Peter Williams Dead at Age 78


Peter Williams Dead at Age 78

I have seen several notices of the death of this world class Bach scholar. The death of Peter Fredric Williams was announced on Monday, March 21, making him 78 years old. I never got to hear him speak, but I have seen his many books.  The photo above is the collection of Williams books from John Hanson Boody. I daresay that we all have some of his books on hand now. There is another book, A Musical Biography, scheduled to be released in July of this year. From the London Bach Society: “One of the most respected writers on Bach over the past half-century, Peter Williams was a former Professor and Dean of Music at the University of Edinburgh and Emeritus Arts and Sciences Professor of Music at Duke University, North Carolina.”

Here are some of his book covers:

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You may read a short biography on The London Bach Society page. There is also a short article on the Bach Cantatas website. Here are some thoughts and memories from John Apple.

As a beginning organ student in the early 1970s, I was soaking up all things organistic. I found several items in the Ann Arbor Public Library relating to the instrument, including The European Organ by Peter Williams, published in 1966. At the time, I enjoyed the pictures, but found much of the text to be over my head. I was able to meet him around the middle 70s when he gave lectures on Bach at the University of Michigan, in the form of asking questions. (This was where I first heard questions concerning the Toccata and Fugue in d, BWV 565: did Bach compose it, was it originally for organ, and was it originally in D minor?)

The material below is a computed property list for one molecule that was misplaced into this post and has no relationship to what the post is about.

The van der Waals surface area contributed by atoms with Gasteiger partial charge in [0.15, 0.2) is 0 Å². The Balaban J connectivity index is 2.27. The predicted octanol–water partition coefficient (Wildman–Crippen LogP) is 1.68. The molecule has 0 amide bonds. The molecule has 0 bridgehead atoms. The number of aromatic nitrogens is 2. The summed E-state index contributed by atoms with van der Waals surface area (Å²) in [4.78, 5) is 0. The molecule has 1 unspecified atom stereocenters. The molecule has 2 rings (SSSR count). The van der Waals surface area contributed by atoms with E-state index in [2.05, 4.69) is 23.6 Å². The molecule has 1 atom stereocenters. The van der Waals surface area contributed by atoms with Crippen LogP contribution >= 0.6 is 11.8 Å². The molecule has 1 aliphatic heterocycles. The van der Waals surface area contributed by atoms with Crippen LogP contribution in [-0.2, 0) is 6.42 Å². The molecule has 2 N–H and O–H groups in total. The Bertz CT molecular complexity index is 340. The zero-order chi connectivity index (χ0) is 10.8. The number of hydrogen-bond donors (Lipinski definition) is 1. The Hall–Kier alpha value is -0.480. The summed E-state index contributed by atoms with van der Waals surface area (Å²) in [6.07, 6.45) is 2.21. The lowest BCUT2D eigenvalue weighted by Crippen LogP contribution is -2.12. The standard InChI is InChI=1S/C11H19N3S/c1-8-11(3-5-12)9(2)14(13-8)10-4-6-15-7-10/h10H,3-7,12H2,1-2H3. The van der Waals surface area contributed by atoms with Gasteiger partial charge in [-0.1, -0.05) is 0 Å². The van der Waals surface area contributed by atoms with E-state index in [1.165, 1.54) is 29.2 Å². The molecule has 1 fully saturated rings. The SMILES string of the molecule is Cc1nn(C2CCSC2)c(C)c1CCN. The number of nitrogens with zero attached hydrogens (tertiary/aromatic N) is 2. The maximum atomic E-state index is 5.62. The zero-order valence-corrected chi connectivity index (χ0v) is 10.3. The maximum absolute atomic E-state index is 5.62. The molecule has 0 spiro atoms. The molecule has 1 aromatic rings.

Later, I read his A Short History of the Organ. After I moved to Charlotte in 1982, I got to talk with him during his visits here while performing an organ dedication and as a harpsichordist, while he was University Organist and music department chair of Duke University. I found him to be a soft spoken introspective person, but very engaging once you got him talking. In subsequent years, I found his articles on the Bach organ works (first published in The American Organist) and his notes for his friend Peter Hurford’s complete Bach organ recordings to be of great help in putting his music into perspective of its time and today. His book for the New Grove (with Barbara Owen), The Organ, is an important basic history of the instrument. All of us owes Peter Williams a great debt of gratitude for his scholarship and his ability to shed new light on old music and instruments

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